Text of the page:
The High Court has recently prevented a buyer from bringing a breach of warranty claim against the seller under a share purchase agreement (SPA) because the buyer had failed to serve proper notice on the seller as required under the SPA.

The case is a reminder that where a buyer is intending to bring a breach of warranty claim against the seller, it must ensure that it complies with the requirements of the SPA and that any notice of claim that it serves on the seller is clear and would be understood by a reasonable person with knowledge of the context to be notice of a claim.

Ipsos SA v Dentsu Aegis Network Ltd

In the case, the limitation of liability clause in the SPA required the buyer to give the seller written notice of any claim it was intending to bring, specifying in reasonable detail:

– The nature of the claim;
– The matter giving rise to the claim; and
– The amount claimed.

These kind of requirements are standard for clauses limiting a seller’s liability under warranties given in a share or business sale.

Further, case law in the area suggests that a notice must specify that a claim is actually being made, rather than simply indicating that a claim may be made. The question here is how a notice would be understood by a reasonable recipient with knowledge of the context in which it was sent.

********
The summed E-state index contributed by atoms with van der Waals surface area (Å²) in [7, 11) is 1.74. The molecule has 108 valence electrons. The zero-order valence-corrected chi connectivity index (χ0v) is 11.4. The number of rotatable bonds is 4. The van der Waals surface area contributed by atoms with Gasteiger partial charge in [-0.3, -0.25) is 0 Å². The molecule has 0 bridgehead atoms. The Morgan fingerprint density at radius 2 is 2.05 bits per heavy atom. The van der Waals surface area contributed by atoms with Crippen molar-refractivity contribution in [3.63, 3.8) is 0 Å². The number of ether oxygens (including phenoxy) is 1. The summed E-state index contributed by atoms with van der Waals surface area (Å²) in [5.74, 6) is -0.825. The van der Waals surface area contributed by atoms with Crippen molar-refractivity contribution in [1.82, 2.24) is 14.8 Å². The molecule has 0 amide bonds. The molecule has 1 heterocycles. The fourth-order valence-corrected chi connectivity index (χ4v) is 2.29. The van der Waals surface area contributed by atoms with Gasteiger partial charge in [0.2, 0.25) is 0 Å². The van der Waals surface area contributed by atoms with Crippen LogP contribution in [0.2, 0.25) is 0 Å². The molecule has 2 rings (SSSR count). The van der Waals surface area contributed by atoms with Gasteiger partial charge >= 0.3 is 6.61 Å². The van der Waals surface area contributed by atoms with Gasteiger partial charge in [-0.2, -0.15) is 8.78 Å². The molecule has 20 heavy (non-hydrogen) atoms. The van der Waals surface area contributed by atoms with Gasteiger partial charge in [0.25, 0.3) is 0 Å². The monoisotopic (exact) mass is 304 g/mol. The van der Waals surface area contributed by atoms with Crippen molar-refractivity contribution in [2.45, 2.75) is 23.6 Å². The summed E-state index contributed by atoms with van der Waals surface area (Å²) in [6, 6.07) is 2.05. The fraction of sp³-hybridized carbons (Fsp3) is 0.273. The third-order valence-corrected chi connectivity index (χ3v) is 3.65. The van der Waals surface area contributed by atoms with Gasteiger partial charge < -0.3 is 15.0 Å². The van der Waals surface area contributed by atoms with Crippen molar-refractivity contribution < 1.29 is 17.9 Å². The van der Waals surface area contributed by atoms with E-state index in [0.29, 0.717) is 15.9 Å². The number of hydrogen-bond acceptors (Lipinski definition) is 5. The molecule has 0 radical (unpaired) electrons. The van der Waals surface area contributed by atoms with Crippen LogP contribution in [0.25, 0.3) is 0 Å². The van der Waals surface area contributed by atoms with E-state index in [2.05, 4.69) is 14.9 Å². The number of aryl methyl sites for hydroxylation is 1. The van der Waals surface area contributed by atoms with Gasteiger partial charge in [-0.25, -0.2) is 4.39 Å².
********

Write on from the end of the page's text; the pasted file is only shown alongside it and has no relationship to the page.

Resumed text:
In the case, the buyer had written to the seller twice before bringing its claim but it had failed to state in either letter that it was serving notice of a warranty claim for damages. The court decided that the buyer had not given valid notice of the claim to the seller. A reasonable recipient with knowledge of the previous correspondence and business context would not have understood the buyer’s letters to constitute a notice of claim. The buyer’s warranty claim therefore failed.

The High Court’s decision suggests that the courts will look for strict compliance with the requirements of the SPA. Buyers looking to pursue claims against sellers should be careful to ensure they comply with any requirements.

If you would like to discuss the issues raised, please contact our Corporate Commercial team.

Contact Us

Share our latest news update